The programme was extremely well chosen, for it showcased narrative song, a sub-genre of Lieder. It was ideally suited to the occasion, and to Terfel and Keenlyside, whose opera backgrounds mean they can sing stories with vivid élan.
Keenlyside wasn't well, and needed copious liquid succour - he finished a jug of water - but being a true trouper, he turned his difficulty to advantage in his performance. "Durst,Wassersheu, ungleich Geblüt!", he growled in Hugo Wolf's Zur Warnung. So we laughed with him, not at him, as he depicted the poet's Muse's "schmöden Bafel", the lines lurching as though through a drunken haze. That's the sign of a real professional, whose artistry overcomes all.
Terfel sang Robert Schumann Belsazar op 57 (1840). More drunkenness! This time the mighty King of Babylon blasphemes and is brought down by Jehovah. Heine's version of Belshazzar's Feast is pithy, and the drama unfolds in the space of a few minutes. It's dramatic stuff. Terfel, being a natural stage animal, intones the text with slow deliberation, each syllable kept distinct. "Buchstaben von feuer, und Schreib, und schwand". You can almost see the mysterious hand writing slowly on the palace wall. He sings the lines about the soothsayers with casual tenderness, so when he sings of Belsazar's murder, the syllables sound even more ominous.
Terfel and Keenlyside foxed the audience, too, changing the programme and keeping us alert. Schumann's Die beiden Grenadier (op 49/1 1840) popped up unexpectedly, but it's a great song that fitted perfectly into this programme of Lieder as mini-drama. The ironic quote from the Marseillaise worked especially well after the Muse's wonky nightingale song in Zur Warnung. Die beiden Grenadier is witty but the humour is grim. Heine is satirizing fanatics who follow leaders unto death.
Also in place of the scheduled programme, Jacques Ibert's Quatre chansons de Don Quichotte (1932) substituted for Poulenc's Chansons villageoises (1942). An inspired choice, which showed the singer's grasp of repertoire. Ibert's four Don Quixote songs are even more colourful than Ravel's three songs Don Quichotte à Dulcinée which were sung by Feodor Chaliapin in the 1932 G W Pabst film Don Quixote. Read more about the film here and about Chaliapin's hilarious performance. Ibert wrote the rest of the music for the film, so his songs area deliciously ironic. Terfel must have relished doing a riposte to Chaliapin. Ibert's songs veer (or should I say "tilt" wildly from mock heroic to sentimental to mock elegaic. Ideal opportunities for Terfel to camp up the humour and characterizations.
Both Terfel and Keenlyside live in Wales, though Terfel is of course a native. So Terfel sang Y Cymru (The Welshman) in what we must assume is perfect Welsh. The song, by Meirion Williams, sounds lovely in Welsh but it's just as well -- translated into English, the text is maudlin. My Welsh aunt, who didn't speak English til she was 15, used to say "hymns and alcohol" kept company.. But it's a good song and should be a star turn. Keenlyside decided that discretion was the better part of valour and declined to sing the third Williams song in Welsh.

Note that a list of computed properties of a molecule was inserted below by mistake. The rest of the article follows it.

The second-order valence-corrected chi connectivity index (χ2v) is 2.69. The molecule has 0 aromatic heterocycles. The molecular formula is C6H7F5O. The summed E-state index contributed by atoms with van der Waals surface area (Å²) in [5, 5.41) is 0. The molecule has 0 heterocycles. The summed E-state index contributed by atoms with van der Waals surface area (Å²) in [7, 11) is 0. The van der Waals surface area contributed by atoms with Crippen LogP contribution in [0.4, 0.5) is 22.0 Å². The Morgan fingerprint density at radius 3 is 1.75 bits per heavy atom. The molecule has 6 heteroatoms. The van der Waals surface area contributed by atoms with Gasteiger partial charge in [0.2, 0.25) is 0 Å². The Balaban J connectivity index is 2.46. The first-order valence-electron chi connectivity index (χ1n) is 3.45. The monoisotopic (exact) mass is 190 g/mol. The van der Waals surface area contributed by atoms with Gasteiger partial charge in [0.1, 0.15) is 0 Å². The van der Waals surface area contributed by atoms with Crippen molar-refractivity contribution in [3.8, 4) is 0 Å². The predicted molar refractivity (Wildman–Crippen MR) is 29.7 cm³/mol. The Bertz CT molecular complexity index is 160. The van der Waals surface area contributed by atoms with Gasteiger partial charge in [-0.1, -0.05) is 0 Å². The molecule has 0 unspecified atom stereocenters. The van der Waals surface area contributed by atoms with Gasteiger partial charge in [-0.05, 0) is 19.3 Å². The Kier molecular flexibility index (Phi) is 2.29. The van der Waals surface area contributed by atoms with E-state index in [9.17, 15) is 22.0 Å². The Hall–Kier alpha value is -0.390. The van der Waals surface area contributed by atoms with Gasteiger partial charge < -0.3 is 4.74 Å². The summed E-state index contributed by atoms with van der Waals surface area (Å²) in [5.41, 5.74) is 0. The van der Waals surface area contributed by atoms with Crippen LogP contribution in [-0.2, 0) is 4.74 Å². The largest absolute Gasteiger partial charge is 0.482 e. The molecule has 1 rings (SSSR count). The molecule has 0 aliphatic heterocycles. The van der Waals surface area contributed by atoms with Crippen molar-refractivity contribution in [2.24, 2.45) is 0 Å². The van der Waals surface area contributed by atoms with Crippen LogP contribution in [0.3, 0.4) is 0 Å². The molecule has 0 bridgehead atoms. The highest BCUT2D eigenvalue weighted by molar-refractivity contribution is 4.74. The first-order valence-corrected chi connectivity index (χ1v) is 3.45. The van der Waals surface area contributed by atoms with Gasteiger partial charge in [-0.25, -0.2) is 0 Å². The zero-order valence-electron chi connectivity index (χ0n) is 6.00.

Instead, Keenlyside sang Peter Warlock, an Englishman who lived in Wales and was rather fond of beer and song. Keenlyside's voice filled out beautifully in Cradle Song (1927). Warlock's My Own Country (1927), to a poem by Hilaire Belloc, is exquisite, one of his best and most mellifluous. Belloc was writing about an imaginary country, based vaguely on Sussex, but Keenlyside made it feel as if we all belonged there.
Since this concert celebrated the beginning of a new season at the Wigmore Hall, the holidy mood continued with a selection of show tunes. Here, Keenlyside was in his element. When he sang the Soliloquy ("My boy Bill") from Rodgers and Hammerstein's Carousel, he could sit on a bar stool clutching a glass (of water) and be in perfect character. Keenlyside does lounge lizard well, so I liked his Ain't misbehaving though he sounds nothing like Fats Waller. He did a wry take on Fiddler on the Roof too. His skills in the opera house stand him in good stead. Keenlyside and Terfel duetted in Cole Porter's Night and Day, coyly switching the words. They'd like to spend their days and nights "being friends".
Terfel presented more party tricks. He sang songs from the repertoire of John Charles Thomas (1891-1960), an American of Welsh descent who sang opera, operetta and popular tunes. "He sang with Chaliapin", said Terfel. Another hidden connection in this remarkably erudite programme. Terfel sang the comic The Green-Eyed Dragon (Wolseley Charles, published 1926 Boosey), first recorded in 1927 by an opera singer called Reinald Werrenrath. Crossover is nothing new. Terfel also sang two rather better songs, Trees to the poem by Joyce Kilmer set by Oscar Rasbach in 1922, and a song about fox hunting where a foxy peasant out-foxes fox hunters and lets the fox escape. The peasant acts dumb when the fox hunters ask him where the fox has gone. Terfel's face takes on an expression so dumb that I can't think of a role he could use it in again. Wonderful song - I wish I could track it down, as it would make a wonderful, theatrical encore. But that's the beauty of the Wigmore Hall. You learn something new all the time. Addendum: a loyal reader just emailed me to identify the song. It's Tally-ho! by Franco Leoni (1864-1949) and was recorded by Arthur Reckless, an English baritone who later taught at GSMD. My intrepid reader has now come up with a link to the score of Tally-ho! (1919) so now we can all learn it.
Please see the full review in Opera Today.
Below, John Charles Thomas singing Trees in a 1931 recording